The Garbage and the Glory

The artist was a lean, loud, and lanky gal who was beautiful in her own odd way, but too much of a handful to bother hitting on. We were married anyway — though not to each other, for which we both thanked the stars. Her own paintings were dark, with flashes of humor, but she made most of her living daubing trompe l’oeil fantasies onto the walls of the nouveau riche around Los Angeles. That was the decade when anybody who was nobody, but had the money to cover up the fact, moved themselves into a McMansion and called the artist to upgrade the drywall that defined their lives. When she was particularly proud of the paid deception she had worked, she called me up, and I threw my big stand camera and a squad of floodlamps into her van so I could record it for her sample book. Though there was no interpretation involved to make it interesting photography, I could usually sneak in a few shots with my hand camera, logging the lifestyles of the rich and lonely for my own eventual sample book, which, if I ever actually assemble it, should be called Vanity Unfair.

She pulled the van off the freeway at a new exit halfway up the Sepulveda Pass. This was normally one of the most turgid traffic jams in the Western world, since it connected the main part of LA with the dull-eyed sprawl of the Valley, but it was almost tolerable on a Saturday morning.

“Where the hell is this place?,” I asked. “As I recall, there’s nothing much here but a pump station and a garbage dump.”

“I don’t know anything about that. I just know it’s way up a steep road and it’s a pain in the ass to get to. This one right here.” She pulled off the old road that paralleled the freeway where a sign announced “Glory Canyon Estates,” implying a geographical feature that I’d never heard of during a lifetime in LA. We turned a corner, and the road climbed steeply up, straight and bare for a good solid mile. I recognized it with a certain disbelief. “That road,” I said, “used to lead to the garbage dump. I remember reading about this development in the paper.”

She looked at me quizzically from the steering wheel. I went on: “Yeah, I used to see the trucks grinding up this hill when I drove by on the freeway. You must have too.”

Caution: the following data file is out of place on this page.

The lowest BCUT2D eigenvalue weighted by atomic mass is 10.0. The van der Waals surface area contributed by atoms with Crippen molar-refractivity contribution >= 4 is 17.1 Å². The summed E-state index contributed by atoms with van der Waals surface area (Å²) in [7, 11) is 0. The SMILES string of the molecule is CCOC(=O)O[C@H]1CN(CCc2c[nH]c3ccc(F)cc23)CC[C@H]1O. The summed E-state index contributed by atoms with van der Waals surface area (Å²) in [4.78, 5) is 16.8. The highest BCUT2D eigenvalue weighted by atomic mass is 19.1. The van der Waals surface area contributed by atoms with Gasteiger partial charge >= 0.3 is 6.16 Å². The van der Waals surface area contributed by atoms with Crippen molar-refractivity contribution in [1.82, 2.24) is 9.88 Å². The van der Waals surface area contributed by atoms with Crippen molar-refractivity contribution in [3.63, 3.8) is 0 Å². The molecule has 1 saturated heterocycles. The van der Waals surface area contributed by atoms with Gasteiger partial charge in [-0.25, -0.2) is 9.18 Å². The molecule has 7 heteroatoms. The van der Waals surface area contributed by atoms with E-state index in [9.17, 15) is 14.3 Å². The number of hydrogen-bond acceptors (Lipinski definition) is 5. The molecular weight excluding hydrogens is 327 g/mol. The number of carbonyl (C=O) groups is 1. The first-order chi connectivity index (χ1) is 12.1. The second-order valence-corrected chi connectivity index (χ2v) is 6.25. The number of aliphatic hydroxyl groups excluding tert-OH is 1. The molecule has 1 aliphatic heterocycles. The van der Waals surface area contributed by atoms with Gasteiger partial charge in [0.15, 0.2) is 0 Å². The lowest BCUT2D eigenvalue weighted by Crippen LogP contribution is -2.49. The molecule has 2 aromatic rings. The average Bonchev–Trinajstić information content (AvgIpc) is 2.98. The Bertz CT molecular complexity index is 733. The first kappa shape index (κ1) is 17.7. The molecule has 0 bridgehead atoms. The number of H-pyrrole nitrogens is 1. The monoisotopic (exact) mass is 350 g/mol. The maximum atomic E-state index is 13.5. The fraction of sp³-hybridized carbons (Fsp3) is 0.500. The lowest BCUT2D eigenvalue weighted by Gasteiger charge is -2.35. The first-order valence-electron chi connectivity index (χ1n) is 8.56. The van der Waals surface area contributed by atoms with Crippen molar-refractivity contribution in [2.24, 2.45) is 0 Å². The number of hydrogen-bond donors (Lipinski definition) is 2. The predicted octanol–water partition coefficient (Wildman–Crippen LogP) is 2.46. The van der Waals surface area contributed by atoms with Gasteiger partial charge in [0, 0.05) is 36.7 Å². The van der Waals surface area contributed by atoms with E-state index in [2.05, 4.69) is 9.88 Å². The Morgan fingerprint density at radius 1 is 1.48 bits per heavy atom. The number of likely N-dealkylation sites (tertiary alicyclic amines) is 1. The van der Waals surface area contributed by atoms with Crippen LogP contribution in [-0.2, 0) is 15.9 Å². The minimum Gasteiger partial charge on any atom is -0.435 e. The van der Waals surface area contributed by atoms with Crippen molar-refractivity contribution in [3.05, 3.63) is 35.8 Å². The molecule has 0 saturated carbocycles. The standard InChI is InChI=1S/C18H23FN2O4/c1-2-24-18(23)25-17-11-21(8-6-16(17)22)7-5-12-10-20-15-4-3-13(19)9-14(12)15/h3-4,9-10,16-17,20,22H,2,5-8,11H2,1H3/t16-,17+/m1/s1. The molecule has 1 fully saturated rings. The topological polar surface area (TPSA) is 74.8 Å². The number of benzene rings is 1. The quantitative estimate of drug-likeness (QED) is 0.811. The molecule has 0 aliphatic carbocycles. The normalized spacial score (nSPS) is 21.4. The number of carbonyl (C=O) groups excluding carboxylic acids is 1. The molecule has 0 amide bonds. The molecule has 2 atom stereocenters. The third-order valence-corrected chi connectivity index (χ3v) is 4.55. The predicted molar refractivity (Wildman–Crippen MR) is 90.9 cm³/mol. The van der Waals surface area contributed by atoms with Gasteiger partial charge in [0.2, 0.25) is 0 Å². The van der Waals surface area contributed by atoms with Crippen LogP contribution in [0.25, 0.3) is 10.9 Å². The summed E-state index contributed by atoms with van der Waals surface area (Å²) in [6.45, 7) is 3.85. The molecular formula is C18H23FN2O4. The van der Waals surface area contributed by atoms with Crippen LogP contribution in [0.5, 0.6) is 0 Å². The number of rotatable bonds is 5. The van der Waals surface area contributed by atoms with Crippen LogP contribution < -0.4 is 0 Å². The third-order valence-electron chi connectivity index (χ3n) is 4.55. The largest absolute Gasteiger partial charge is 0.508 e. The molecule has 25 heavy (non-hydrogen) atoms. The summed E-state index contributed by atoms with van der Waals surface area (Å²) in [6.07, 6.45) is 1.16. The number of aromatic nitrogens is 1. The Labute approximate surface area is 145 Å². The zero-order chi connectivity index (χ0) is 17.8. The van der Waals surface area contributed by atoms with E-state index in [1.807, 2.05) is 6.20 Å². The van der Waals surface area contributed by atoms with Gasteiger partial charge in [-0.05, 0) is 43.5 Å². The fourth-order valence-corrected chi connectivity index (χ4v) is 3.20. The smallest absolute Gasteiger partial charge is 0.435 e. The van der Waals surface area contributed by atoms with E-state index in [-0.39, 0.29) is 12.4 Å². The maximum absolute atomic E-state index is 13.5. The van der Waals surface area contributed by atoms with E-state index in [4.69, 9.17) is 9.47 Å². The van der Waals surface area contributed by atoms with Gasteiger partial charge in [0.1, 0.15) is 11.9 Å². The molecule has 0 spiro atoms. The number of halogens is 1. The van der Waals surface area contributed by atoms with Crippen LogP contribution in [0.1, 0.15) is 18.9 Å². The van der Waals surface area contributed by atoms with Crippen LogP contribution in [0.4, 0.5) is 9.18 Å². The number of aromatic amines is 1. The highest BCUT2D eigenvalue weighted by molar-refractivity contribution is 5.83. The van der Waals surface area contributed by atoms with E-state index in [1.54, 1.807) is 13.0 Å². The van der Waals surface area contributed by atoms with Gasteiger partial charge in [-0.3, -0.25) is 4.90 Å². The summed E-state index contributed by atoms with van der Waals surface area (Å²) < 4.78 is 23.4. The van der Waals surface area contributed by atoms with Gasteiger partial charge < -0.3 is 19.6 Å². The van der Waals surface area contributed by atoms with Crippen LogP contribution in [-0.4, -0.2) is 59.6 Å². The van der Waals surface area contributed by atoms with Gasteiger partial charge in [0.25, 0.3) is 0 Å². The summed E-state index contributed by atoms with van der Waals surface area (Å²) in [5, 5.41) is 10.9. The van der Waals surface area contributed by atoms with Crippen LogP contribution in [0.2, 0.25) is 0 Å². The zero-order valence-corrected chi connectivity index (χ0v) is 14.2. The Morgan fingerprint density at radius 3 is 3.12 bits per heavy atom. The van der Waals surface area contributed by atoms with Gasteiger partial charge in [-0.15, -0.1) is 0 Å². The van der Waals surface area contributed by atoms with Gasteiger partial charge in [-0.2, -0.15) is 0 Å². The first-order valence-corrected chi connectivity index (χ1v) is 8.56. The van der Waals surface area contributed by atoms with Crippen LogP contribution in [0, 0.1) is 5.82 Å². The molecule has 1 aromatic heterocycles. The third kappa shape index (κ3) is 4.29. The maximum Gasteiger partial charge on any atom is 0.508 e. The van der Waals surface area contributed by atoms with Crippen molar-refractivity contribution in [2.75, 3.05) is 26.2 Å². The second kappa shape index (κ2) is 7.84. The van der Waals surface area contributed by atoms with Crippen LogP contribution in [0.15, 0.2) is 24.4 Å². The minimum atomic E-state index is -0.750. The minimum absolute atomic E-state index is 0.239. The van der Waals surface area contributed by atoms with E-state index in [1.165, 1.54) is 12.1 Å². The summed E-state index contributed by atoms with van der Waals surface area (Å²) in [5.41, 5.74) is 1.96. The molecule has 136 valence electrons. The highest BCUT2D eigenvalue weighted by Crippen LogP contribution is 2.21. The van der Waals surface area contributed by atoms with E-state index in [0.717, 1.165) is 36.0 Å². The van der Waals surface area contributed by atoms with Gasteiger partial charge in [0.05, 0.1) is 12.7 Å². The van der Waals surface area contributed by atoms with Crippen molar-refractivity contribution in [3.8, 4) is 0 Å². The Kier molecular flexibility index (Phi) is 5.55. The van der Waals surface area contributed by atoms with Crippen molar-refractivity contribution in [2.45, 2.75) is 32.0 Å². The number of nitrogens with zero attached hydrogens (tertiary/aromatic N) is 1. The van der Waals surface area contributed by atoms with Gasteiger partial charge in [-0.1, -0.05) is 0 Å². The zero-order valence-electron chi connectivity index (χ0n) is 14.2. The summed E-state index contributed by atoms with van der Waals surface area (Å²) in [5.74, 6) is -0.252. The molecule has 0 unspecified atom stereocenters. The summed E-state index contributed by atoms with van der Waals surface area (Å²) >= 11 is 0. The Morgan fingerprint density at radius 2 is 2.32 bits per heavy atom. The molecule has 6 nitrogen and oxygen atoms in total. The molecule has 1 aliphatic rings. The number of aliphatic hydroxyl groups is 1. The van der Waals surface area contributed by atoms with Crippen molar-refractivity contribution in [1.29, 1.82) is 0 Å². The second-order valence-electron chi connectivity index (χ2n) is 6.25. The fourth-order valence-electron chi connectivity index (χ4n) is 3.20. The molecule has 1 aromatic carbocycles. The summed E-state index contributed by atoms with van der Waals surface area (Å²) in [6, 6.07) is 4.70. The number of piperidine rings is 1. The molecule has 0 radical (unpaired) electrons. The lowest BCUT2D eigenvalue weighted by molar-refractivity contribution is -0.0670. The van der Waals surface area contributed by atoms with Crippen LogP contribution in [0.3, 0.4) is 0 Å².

She snorted a harsh little laugh. “You’re right. That’s a good one! Tuscan glory on a garbage dump.” The van strained on up the hill. We finally came to a lonely gate: two cinderblock walls, topped with Spanish roof tiles, curling like waxed moustaches on either side of the road. A little man in a little gatehouse stopped us, demanding to know who we knew in his little domain. The artist sneered out a name, and the little man made a phone call, then waved us through without even looking at us again.

The house in question was, like all the other houses I could see, no more than the pencil outline of a generic country villa. The doors and windows flaunted machine-cut curves and bevels, and the textured stucco between them lay blank and bare as desert sands; a pair of massive white columns held up a tiny pediment that was entirely blank except for a strip of molding; it perched there like a child’s hat on a fat man’s head. The front yard was a smaller version of the usual suburban lawn, with tiny clusters of flowers plugged into stiff lines on either side of the concrete porch. I piled my gear on the porch, and the artist rang the doorbell. A silent little woman opened the door: the maid. I suppose they all had maids. The artist bustled in as if she owned the place, and I draped myself with my studio bags and lurched in after her.

The silent maid followed us to the dining room then vanished into a side door through which we could hear the gurgle of a washing machine. The dining room was two stories tall, sported a skimpy bronze chandelier, and was filled with almost-ornate new looking furniture in dark woods. On one wall was the artist’s work: a Tuscan valley, painted as if it were being seen through weathered French windows open to an eternal summer. Oak trees dotted the undulations of grass-covered hills that fell away to a curving river valley in the distance. Purplish clouds drifted across the sky. It was good work. I set up my lamps and camera.

On the wall adjoining that one were real French windows, with what looked like aluminum frames. There was a view of a little yard and the backs of two other identical houses. Between the houses you could see the hill, clothed in red tile roofs, falling down towards the curve of the freeway, and beyond it a glimpse of undeveloped hillside with a couple of drooping oaks, half dead in the smog.

I adjusted the light and took my photographs. It was one of her best jobs yet, as far as wall art went. I was done in half an hour.

As I was packing up, a tall, thin man with thick glasses came in and whispered to the artist. He wore a polo shirt and pressed bermuda shorts, and was knobby-kneed and barefoot. The artist murmured something back, and he faded through the door. “That the owner?,” I asked.

“Yeah. Though it was his wife hired me. Ah, look at that!” She pointed to a crack in the plaster near a corner of the floor.

“The garbage is settling underneath,” I said. “I’ll retouch it out of the pictures.”

When we left, the owner was standing in the middle of the high-ceilinged empty living room, staring silently at the floor. Another bronze chandelier hung over his head. He didn’t say goodbye as we passed.